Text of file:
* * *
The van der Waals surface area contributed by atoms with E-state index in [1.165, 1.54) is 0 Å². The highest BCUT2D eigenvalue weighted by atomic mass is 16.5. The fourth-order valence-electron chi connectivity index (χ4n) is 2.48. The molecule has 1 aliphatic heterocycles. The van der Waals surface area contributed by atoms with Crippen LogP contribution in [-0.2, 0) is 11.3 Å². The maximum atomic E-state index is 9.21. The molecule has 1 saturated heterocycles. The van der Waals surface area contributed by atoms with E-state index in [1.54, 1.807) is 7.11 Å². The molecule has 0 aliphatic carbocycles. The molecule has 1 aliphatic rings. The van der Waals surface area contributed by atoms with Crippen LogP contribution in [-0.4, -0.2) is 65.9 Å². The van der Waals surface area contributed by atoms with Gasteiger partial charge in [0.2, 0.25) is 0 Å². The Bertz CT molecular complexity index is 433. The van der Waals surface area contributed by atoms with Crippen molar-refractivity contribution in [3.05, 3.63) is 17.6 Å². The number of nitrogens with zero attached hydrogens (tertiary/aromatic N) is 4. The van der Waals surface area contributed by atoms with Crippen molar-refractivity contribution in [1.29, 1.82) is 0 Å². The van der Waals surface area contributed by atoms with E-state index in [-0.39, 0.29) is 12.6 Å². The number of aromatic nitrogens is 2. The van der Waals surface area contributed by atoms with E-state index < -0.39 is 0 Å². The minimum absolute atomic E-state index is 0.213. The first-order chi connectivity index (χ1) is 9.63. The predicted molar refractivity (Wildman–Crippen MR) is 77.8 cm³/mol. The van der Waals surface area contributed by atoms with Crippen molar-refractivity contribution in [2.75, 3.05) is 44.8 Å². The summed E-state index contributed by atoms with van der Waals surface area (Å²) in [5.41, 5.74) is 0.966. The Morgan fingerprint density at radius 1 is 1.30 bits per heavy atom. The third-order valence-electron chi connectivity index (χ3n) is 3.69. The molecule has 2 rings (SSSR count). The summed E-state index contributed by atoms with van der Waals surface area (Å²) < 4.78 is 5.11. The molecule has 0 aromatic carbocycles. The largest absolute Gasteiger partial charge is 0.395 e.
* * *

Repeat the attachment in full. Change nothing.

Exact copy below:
The van der Waals surface area contributed by atoms with E-state index in [1.165, 1.54) is 0 Å². The highest BCUT2D eigenvalue weighted by atomic mass is 16.5. The fourth-order valence-electron chi connectivity index (χ4n) is 2.48. The molecule has 1 aliphatic heterocycles. The van der Waals surface area contributed by atoms with Crippen LogP contribution in [-0.2, 0) is 11.3 Å². The maximum atomic E-state index is 9.21. The molecule has 1 saturated heterocycles. The van der Waals surface area contributed by atoms with E-state index in [1.54, 1.807) is 7.11 Å². The molecule has 0 aliphatic carbocycles. The molecule has 1 aliphatic rings. The van der Waals surface area contributed by atoms with Crippen LogP contribution in [-0.4, -0.2) is 65.9 Å². The van der Waals surface area contributed by atoms with Gasteiger partial charge in [0.2, 0.25) is 0 Å². The Bertz CT molecular complexity index is 433. The van der Waals surface area contributed by atoms with Crippen molar-refractivity contribution in [3.05, 3.63) is 17.6 Å². The number of nitrogens with zero attached hydrogens (tertiary/aromatic N) is 4. The van der Waals surface area contributed by atoms with Crippen molar-refractivity contribution in [1.29, 1.82) is 0 Å². The van der Waals surface area contributed by atoms with E-state index in [-0.39, 0.29) is 12.6 Å². The number of aromatic nitrogens is 2. The van der Waals surface area contributed by atoms with E-state index < -0.39 is 0 Å². The minimum absolute atomic E-state index is 0.213. The first-order chi connectivity index (χ1) is 9.63. The predicted molar refractivity (Wildman–Crippen MR) is 77.8 cm³/mol. The van der Waals surface area contributed by atoms with Crippen molar-refractivity contribution in [2.75, 3.05) is 44.8 Å². The summed E-state index contributed by atoms with van der Waals surface area (Å²) in [5.41, 5.74) is 0.966. The Morgan fingerprint density at radius 1 is 1.30 bits per heavy atom. The third-order valence-electron chi connectivity index (χ3n) is 3.69. The molecule has 2 rings (SSSR count). The summed E-state index contributed by atoms with van der Waals surface area (Å²) < 4.78 is 5.11. The molecule has 0 aromatic carbocycles. The largest absolute Gasteiger partial charge is 0.395 e.